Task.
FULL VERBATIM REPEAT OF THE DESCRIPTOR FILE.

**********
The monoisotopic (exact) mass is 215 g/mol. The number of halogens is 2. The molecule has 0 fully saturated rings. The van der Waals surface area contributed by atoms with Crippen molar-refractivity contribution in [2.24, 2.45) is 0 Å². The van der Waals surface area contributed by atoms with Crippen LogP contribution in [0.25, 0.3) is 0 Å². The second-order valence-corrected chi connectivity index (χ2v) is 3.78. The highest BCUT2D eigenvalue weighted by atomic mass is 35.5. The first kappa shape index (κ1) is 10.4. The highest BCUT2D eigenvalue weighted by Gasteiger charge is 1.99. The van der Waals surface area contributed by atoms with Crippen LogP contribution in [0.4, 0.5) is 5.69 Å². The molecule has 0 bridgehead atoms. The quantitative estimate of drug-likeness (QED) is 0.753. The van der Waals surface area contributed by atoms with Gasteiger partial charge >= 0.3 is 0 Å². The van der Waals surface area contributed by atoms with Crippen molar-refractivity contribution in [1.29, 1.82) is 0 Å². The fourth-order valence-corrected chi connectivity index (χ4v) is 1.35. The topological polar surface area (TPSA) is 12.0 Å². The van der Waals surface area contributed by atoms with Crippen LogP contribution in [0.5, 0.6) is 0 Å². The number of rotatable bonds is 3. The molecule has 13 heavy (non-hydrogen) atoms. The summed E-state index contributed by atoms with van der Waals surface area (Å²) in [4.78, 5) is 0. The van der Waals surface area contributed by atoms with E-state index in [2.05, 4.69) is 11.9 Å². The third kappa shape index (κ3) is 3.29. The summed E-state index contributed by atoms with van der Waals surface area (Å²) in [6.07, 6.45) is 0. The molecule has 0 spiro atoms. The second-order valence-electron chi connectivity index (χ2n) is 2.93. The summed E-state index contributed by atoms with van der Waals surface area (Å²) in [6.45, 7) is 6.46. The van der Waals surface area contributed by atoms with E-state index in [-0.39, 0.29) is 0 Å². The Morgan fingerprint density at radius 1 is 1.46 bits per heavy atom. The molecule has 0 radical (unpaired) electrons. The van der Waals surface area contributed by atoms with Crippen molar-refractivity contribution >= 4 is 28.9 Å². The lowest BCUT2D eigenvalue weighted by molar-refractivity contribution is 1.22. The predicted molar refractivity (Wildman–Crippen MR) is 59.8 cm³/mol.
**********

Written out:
The monoisotopic (exact) mass is 215 g/mol. The number of halogens is 2. The molecule has 0 fully saturated rings. The van der Waals surface area contributed by atoms with Crippen molar-refractivity contribution in [2.24, 2.45) is 0 Å². The van der Waals surface area contributed by atoms with Crippen LogP contribution in [0.25, 0.3) is 0 Å². The second-order valence-corrected chi connectivity index (χ2v) is 3.78. The highest BCUT2D eigenvalue weighted by atomic mass is 35.5. The first kappa shape index (κ1) is 10.4. The highest BCUT2D eigenvalue weighted by Gasteiger charge is 1.99. The van der Waals surface area contributed by atoms with Crippen LogP contribution in [0.4, 0.5) is 5.69 Å². The molecule has 0 bridgehead atoms. The quantitative estimate of drug-likeness (QED) is 0.753. The van der Waals surface area contributed by atoms with Gasteiger partial charge >= 0.3 is 0 Å². The van der Waals surface area contributed by atoms with Crippen molar-refractivity contribution in [1.29, 1.82) is 0 Å². The fourth-order valence-corrected chi connectivity index (χ4v) is 1.35. The topological polar surface area (TPSA) is 12.0 Å². The van der Waals surface area contributed by atoms with Crippen LogP contribution in [0.5, 0.6) is 0 Å². The number of rotatable bonds is 3. The molecule has 13 heavy (non-hydrogen) atoms. The summed E-state index contributed by atoms with van der Waals surface area (Å²) in [4.78, 5) is 0. The van der Waals surface area contributed by atoms with E-state index in [2.05, 4.69) is 11.9 Å². The third kappa shape index (κ3) is 3.29. The summed E-state index contributed by atoms with van der Waals surface area (Å²) in [6.07, 6.45) is 0. The molecule has 0 spiro atoms. The second-order valence-electron chi connectivity index (χ2n) is 2.93. The summed E-state index contributed by atoms with van der Waals surface area (Å²) in [6.45, 7) is 6.46. The van der Waals surface area contributed by atoms with E-state index in [-0.39, 0.29) is 0 Å². The Morgan fingerprint density at radius 1 is 1.46 bits per heavy atom. The molecule has 0 radical (unpaired) electrons. The van der Waals surface area contributed by atoms with Crippen molar-refractivity contribution >= 4 is 28.9 Å². The lowest BCUT2D eigenvalue weighted by molar-refractivity contribution is 1.22. The predicted molar refractivity (Wildman–Crippen MR) is 59.8 cm³/mol.